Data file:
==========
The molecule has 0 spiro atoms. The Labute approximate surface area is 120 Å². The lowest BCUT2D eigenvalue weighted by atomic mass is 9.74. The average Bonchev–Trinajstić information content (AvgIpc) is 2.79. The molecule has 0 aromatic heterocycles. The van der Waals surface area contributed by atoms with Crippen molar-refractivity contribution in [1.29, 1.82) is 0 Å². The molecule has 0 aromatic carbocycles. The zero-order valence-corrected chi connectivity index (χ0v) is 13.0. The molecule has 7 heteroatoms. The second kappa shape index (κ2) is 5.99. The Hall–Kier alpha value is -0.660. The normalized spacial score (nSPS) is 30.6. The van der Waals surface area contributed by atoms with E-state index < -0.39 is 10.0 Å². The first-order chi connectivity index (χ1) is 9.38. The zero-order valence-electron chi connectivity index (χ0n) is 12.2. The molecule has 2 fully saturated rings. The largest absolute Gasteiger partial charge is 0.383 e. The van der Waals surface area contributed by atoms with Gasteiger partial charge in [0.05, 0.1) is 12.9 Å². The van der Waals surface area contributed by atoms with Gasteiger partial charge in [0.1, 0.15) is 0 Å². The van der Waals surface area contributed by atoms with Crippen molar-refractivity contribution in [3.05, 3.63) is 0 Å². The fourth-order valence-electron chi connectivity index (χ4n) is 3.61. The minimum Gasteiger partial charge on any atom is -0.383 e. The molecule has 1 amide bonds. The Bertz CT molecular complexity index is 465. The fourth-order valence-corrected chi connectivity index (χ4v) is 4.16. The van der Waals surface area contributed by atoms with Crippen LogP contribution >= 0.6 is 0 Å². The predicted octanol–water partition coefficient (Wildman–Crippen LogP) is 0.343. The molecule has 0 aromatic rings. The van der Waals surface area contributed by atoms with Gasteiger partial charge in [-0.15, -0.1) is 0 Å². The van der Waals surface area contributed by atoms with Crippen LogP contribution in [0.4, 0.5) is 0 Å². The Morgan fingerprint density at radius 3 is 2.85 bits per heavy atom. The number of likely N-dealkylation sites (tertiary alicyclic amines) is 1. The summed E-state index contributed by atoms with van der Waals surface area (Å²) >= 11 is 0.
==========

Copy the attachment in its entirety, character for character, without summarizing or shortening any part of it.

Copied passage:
The molecule has 0 spiro atoms. The Labute approximate surface area is 120 Å². The lowest BCUT2D eigenvalue weighted by atomic mass is 9.74. The average Bonchev–Trinajstić information content (AvgIpc) is 2.79. The molecule has 0 aromatic heterocycles. The van der Waals surface area contributed by atoms with Crippen molar-refractivity contribution in [1.29, 1.82) is 0 Å². The molecule has 0 aromatic carbocycles. The zero-order valence-corrected chi connectivity index (χ0v) is 13.0. The molecule has 7 heteroatoms. The second kappa shape index (κ2) is 5.99. The Hall–Kier alpha value is -0.660. The normalized spacial score (nSPS) is 30.6. The van der Waals surface area contributed by atoms with E-state index < -0.39 is 10.0 Å². The first-order chi connectivity index (χ1) is 9.38. The zero-order valence-electron chi connectivity index (χ0n) is 12.2. The molecule has 2 fully saturated rings. The largest absolute Gasteiger partial charge is 0.383 e. The van der Waals surface area contributed by atoms with Gasteiger partial charge in [0.05, 0.1) is 12.9 Å². The van der Waals surface area contributed by atoms with Gasteiger partial charge in [0.1, 0.15) is 0 Å². The van der Waals surface area contributed by atoms with Crippen molar-refractivity contribution in [3.05, 3.63) is 0 Å². The fourth-order valence-electron chi connectivity index (χ4n) is 3.61. The minimum Gasteiger partial charge on any atom is -0.383 e. The molecule has 1 amide bonds. The Bertz CT molecular complexity index is 465. The fourth-order valence-corrected chi connectivity index (χ4v) is 4.16. The van der Waals surface area contributed by atoms with Crippen LogP contribution >= 0.6 is 0 Å². The predicted octanol–water partition coefficient (Wildman–Crippen LogP) is 0.343. The molecule has 0 aromatic rings. The van der Waals surface area contributed by atoms with Gasteiger partial charge in [-0.15, -0.1) is 0 Å². The van der Waals surface area contributed by atoms with Crippen LogP contribution in [0.4, 0.5) is 0 Å². The Morgan fingerprint density at radius 3 is 2.85 bits per heavy atom. The number of likely N-dealkylation sites (tertiary alicyclic amines) is 1. The summed E-state index contributed by atoms with van der Waals surface area (Å²) >= 11 is 0.